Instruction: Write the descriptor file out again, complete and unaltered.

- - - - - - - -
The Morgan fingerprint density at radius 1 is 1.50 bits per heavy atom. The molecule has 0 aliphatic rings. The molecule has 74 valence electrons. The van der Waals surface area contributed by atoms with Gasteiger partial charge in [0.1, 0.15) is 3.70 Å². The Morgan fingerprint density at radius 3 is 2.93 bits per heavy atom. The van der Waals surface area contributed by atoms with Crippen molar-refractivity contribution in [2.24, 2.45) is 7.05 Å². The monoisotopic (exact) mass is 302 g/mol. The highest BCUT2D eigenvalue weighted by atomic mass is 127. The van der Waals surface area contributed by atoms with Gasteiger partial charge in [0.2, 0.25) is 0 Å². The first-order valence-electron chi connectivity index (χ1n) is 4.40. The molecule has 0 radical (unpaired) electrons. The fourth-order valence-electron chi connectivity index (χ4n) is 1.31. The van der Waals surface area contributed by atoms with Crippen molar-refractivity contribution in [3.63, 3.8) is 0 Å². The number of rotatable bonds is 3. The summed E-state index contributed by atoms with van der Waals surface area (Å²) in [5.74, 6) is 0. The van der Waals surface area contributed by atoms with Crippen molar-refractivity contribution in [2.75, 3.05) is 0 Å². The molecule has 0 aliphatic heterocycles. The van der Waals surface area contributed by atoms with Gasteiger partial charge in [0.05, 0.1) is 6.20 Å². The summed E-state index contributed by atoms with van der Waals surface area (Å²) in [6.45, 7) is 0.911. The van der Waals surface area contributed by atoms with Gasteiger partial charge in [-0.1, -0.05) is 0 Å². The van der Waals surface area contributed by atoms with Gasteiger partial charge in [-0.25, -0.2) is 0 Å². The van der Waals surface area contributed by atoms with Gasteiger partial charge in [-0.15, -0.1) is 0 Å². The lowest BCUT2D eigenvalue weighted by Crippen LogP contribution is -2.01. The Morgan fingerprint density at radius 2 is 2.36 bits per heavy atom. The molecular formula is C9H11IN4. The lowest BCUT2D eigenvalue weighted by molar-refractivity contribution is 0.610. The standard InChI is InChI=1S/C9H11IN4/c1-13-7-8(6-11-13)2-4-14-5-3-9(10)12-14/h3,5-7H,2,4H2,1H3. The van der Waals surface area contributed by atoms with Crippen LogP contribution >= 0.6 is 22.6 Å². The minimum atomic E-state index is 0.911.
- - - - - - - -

The Morgan fingerprint density at radius 1 is 1.50 bits per heavy atom. The molecule has 0 aliphatic rings. The molecule has 74 valence electrons. The van der Waals surface area contributed by atoms with Gasteiger partial charge in [0.1, 0.15) is 3.70 Å². The Morgan fingerprint density at radius 3 is 2.93 bits per heavy atom. The van der Waals surface area contributed by atoms with Crippen molar-refractivity contribution in [2.24, 2.45) is 7.05 Å². The monoisotopic (exact) mass is 302 g/mol. The highest BCUT2D eigenvalue weighted by atomic mass is 127. The van der Waals surface area contributed by atoms with Gasteiger partial charge in [0.2, 0.25) is 0 Å². The first-order valence-electron chi connectivity index (χ1n) is 4.40. The molecule has 0 radical (unpaired) electrons. The fourth-order valence-electron chi connectivity index (χ4n) is 1.31. The van der Waals surface area contributed by atoms with Crippen molar-refractivity contribution in [3.63, 3.8) is 0 Å². The number of rotatable bonds is 3. The summed E-state index contributed by atoms with van der Waals surface area (Å²) in [5.74, 6) is 0. The van der Waals surface area contributed by atoms with Crippen molar-refractivity contribution in [2.75, 3.05) is 0 Å². The molecule has 0 aliphatic heterocycles. The van der Waals surface area contributed by atoms with Gasteiger partial charge in [0.05, 0.1) is 6.20 Å². The summed E-state index contributed by atoms with van der Waals surface area (Å²) in [6.45, 7) is 0.911. The van der Waals surface area contributed by atoms with Gasteiger partial charge in [-0.1, -0.05) is 0 Å². The van der Waals surface area contributed by atoms with Gasteiger partial charge in [-0.25, -0.2) is 0 Å². The van der Waals surface area contributed by atoms with Gasteiger partial charge in [-0.15, -0.1) is 0 Å². The lowest BCUT2D eigenvalue weighted by Crippen LogP contribution is -2.01. The Morgan fingerprint density at radius 2 is 2.36 bits per heavy atom. The molecular formula is C9H11IN4. The lowest BCUT2D eigenvalue weighted by molar-refractivity contribution is 0.610. The standard InChI is InChI=1S/C9H11IN4/c1-13-7-8(6-11-13)2-4-14-5-3-9(10)12-14/h3,5-7H,2,4H2,1H3. The van der Waals surface area contributed by atoms with Crippen LogP contribution >= 0.6 is 22.6 Å². The minimum atomic E-state index is 0.911.